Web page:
Last week, the Australian High Court upheld a ruling which, in some circumstances, could see Australian media outlets held liable for user comments left on their respective Facebook Pages.
The finding has sparked a new range of concerns around potentially limiting journalistic free speech, and impeding reporting capacity. But the complexity of the case goes deeper than the initial headline. Yes, the High Court ruling does provide more scope for media outlets to be held legally accountable for comments made on their social media pages, but the full nuance of the ruling is more specifically aimed at ensuring incendiary posts are not being shared with the clear intent of baiting comments and shares.
The case stems from an investigation in 2016, which found that inmates of a youth detention center in Darwin had been severely mistreated, even tortured, during their confinement. Within the subsequent media coverage of the incident, some outlets had sought to provide more context on the victims of this torture, with a handful of publications singling out the criminal records of said victims as an alternate narrative in the case.
One of the former inmates, Dylan Voller, claims that the subsequent media depictions of him were both incorrect and defamatory, which lead to Voller seeking legal damages for the published claims. Voller himself had become the focus of several articles, including a pierce in The Australian headlined “Dylan Voller’s list of jailhouse incidents tops 200”, which highlighted the many wrongs Voller had reportedly committed that had lead to his incarceration.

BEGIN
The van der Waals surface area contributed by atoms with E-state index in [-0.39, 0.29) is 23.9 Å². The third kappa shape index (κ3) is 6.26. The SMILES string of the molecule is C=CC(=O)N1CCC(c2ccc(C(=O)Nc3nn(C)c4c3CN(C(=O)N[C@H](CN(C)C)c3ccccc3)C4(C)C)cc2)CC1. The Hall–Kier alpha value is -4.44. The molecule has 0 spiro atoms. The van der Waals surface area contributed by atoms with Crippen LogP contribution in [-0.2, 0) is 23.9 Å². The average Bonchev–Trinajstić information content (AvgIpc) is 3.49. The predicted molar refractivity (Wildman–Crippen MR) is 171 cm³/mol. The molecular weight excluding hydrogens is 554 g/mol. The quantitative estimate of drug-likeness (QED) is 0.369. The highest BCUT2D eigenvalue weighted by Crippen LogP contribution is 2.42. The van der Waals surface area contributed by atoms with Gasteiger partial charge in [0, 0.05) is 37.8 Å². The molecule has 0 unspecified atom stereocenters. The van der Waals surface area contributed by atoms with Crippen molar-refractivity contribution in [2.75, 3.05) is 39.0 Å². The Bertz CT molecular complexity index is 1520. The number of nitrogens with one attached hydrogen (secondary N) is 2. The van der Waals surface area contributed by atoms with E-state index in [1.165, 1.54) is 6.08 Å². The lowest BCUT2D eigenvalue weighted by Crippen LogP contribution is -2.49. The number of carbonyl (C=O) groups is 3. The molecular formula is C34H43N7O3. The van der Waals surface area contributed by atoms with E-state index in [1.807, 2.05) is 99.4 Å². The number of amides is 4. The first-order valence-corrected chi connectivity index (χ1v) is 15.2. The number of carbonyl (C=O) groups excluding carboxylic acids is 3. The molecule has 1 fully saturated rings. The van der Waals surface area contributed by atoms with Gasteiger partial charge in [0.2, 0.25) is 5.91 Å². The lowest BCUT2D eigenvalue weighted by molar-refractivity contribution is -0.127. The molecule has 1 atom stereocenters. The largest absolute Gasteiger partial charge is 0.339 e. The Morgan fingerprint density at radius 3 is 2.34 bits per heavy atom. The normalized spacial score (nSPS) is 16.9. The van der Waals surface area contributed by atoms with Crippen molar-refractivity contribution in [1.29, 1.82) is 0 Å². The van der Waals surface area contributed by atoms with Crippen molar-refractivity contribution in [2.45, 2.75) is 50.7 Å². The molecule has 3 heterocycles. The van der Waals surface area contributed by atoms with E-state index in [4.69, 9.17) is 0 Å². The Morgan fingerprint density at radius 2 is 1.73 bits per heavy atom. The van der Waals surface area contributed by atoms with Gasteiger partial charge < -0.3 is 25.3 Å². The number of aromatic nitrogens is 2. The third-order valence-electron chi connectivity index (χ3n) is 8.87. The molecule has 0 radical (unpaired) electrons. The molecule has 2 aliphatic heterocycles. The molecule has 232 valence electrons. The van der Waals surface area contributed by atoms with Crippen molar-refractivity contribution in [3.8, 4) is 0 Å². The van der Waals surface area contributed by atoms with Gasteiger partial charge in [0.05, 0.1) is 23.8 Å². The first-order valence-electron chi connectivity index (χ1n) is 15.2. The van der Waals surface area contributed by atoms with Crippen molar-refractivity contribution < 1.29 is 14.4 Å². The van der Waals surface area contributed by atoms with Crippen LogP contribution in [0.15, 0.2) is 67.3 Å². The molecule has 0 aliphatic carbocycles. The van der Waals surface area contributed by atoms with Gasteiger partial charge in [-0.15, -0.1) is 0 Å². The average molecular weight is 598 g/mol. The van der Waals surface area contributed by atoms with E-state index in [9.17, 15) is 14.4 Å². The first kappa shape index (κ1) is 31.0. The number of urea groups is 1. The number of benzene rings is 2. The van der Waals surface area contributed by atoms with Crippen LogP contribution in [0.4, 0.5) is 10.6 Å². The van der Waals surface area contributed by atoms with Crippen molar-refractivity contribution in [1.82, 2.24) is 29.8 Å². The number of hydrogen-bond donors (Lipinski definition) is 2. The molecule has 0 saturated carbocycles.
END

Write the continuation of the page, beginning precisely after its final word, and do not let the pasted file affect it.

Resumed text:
The case as it relates to Facebook comments, specifically, came about when these reports were republished to the Facebook Pages of the outlets in question. The core of Voller’s argument is that the framing of these articles, within Facebook posts specifically, prompted negative comments from users of the platform, which Voller’s defense team has argued was designed to provoke more comments and engagement on these posts, and therefore garner more reach within Facebook’s algorithm.
As such, the essence of the case boils down to a critical point – it’s not that publications can now be sued for people’s comments on their Facebook posts, in simplified terms, but it relates to how the content is framed in such posts, and whether there can be a definitive link shown between the Facebook post itself, and whether that has lured defamatory comments, and community perception, which can harm an individual (it’s not clear that the same regulations would extend to an entity, as such).
Indeed, in the original case notes, Voller’s legal team argued that the publications in question:
“Should have known that there was a “significant risk of defamatory observations” after posting, partly due to the nature of the articles”
As such, the complexities here extend far beyond the topline finding that publishers can now be sued for comments posted to their Facebook Page, because the real impetus here is that those publishing any content to Facebook on behalf of a media publisher need to be more careful in the actual wording of their posts. Because if subsequent defamatory comments can be linked back to the post itself, and the publisher is then found to have incited such response, then legal action can be sought.